Wow. Our experiment is off to a great start—let's see if we can finish it off sooner than expected.
Perhaps, like me, you've heard that sometimes too much choice is bad. Consumers get paralyzed by the array of products on offer and just can't make up their minds, so they simply choose to buy nothing. This effect has been demonstrated in experiments several times, but via Tyler Cowen, Tim Harford writes that these experiments may not have been as robust as we thought:
Benjamin Scheibehenne, a psychologist at the University of Basel, was thinking along these lines when he decided (with Peter Todd and, later, Rainer Greifeneder) to design a range of experiments to figure out when choice demotivates, and when it does not.
But a curious thing happened almost immediately. They began by trying to replicate some classic experiments — such as the jam study, and a similar one with luxury chocolates. They couldn’t find any sign of the “choice is bad” effect. Neither the original Lepper-Iyengar experiments nor the new study appears to be at fault: the results are just different and we don’t know why.
After designing 10 different experiments in which participants were asked to make a choice, and finding very little evidence that variety caused any problems, Scheibehenne and his colleagues tried to assemble all the studies, published and unpublished, of the effect.
The average of all these studies suggests that offering lots of extra choices seems to make no important difference either way. There seem to be circumstances where choice is counterproductive but, despite looking hard for them, we don’t yet know much about what they are. Overall, says Scheibehenne: “If you did one of these studies tomorrow, the most probable result would be no effect.” Perhaps choice is not as paradoxical as some psychologists have come to believe. One way or another, we seem to be able to cope with it.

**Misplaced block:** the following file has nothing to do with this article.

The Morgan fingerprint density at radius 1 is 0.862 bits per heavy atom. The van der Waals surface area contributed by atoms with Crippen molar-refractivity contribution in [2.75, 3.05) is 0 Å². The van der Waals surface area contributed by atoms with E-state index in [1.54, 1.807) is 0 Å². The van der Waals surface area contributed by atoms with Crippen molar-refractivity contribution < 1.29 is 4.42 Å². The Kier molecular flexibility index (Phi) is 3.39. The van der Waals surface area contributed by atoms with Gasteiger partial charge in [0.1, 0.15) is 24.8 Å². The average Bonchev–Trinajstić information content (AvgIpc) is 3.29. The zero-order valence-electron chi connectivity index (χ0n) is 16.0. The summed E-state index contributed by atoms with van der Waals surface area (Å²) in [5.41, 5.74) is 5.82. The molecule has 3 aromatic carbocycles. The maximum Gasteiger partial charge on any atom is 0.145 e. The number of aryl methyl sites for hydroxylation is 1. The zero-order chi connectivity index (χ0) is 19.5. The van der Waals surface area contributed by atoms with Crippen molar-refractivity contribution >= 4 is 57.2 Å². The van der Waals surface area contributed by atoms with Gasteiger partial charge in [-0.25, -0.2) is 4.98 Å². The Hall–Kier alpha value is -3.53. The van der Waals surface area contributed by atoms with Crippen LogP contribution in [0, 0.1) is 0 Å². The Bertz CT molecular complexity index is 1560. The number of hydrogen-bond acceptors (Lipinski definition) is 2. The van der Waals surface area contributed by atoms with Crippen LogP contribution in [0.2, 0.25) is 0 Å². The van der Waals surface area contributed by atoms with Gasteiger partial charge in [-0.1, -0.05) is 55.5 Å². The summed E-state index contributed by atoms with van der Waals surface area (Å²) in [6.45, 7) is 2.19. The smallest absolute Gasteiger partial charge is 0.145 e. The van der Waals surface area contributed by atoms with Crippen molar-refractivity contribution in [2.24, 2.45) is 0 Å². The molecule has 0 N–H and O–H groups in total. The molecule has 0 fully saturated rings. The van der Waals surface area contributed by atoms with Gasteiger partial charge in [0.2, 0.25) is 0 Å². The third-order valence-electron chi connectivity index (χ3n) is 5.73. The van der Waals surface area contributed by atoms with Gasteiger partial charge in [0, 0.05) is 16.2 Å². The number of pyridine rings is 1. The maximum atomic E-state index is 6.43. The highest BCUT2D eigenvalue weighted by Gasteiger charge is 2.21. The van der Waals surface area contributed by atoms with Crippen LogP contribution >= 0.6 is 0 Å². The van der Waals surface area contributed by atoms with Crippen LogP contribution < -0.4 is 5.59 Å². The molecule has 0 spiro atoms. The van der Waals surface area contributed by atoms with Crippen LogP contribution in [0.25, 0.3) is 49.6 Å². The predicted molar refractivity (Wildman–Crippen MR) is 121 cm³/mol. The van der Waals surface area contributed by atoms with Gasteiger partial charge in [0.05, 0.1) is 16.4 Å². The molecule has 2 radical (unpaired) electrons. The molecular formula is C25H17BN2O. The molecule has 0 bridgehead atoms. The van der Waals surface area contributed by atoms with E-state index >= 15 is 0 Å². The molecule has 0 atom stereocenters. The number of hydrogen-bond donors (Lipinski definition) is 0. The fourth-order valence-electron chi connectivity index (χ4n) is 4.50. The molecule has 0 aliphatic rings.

Interesting! Perhaps the paradox of choice used to be true in simpler times, but the internet and the rest of modern life have taught us to revel in choice, rather than being intimidated by it. In a related vein, maybe it's a generational thing. Maybe choice dazzles me more than it does a 20-something who grew up with 87 cell phone plans, 300 cable channels, and 1,000 Facebook friends.
Personally, I find a wide array of choice intimidating mainly if I'm trying to buy something brand new that I don't know anything about. If there are 20 different kinds of cough syrup on the shelf, and I've never bought cough syrup before, I might just give up on the whole thing and keep on coughing. I suppose that's pretty obvious, but it might explain the differences in some of the experiments. If you showed me a huge variety of wines, I might throw up my hands in despair rather than trying to puzzle out which one to buy. Show me an equally huge variety of candy bars and I'd pretty quickly narrow it down to half a dozen that I liked and then choose one. That's because I consume a lot more candy bars than I do wine.
It's worth noting that whether or not social scientists are certain that the paradox of choice really exists, good sales people are certain that it does. Watch a good sales person at work, and you'll notice that one of the first things they do is try to narrow your choices for you if you seem even the least bit confused. When they ask what features are most important to you, they're trying to narrow your choices. When they ask what things you don't like, they're trying to narrow your choices. When they ask about your price range, they're trying to narrow your choices. Because they know in their hearts that if they can just get you down to two or three alternatives, there's a pretty good chance you'll get seriously invested in the decision process and then eventually choose one of them.
So how about you? When do you get intimidated by choice?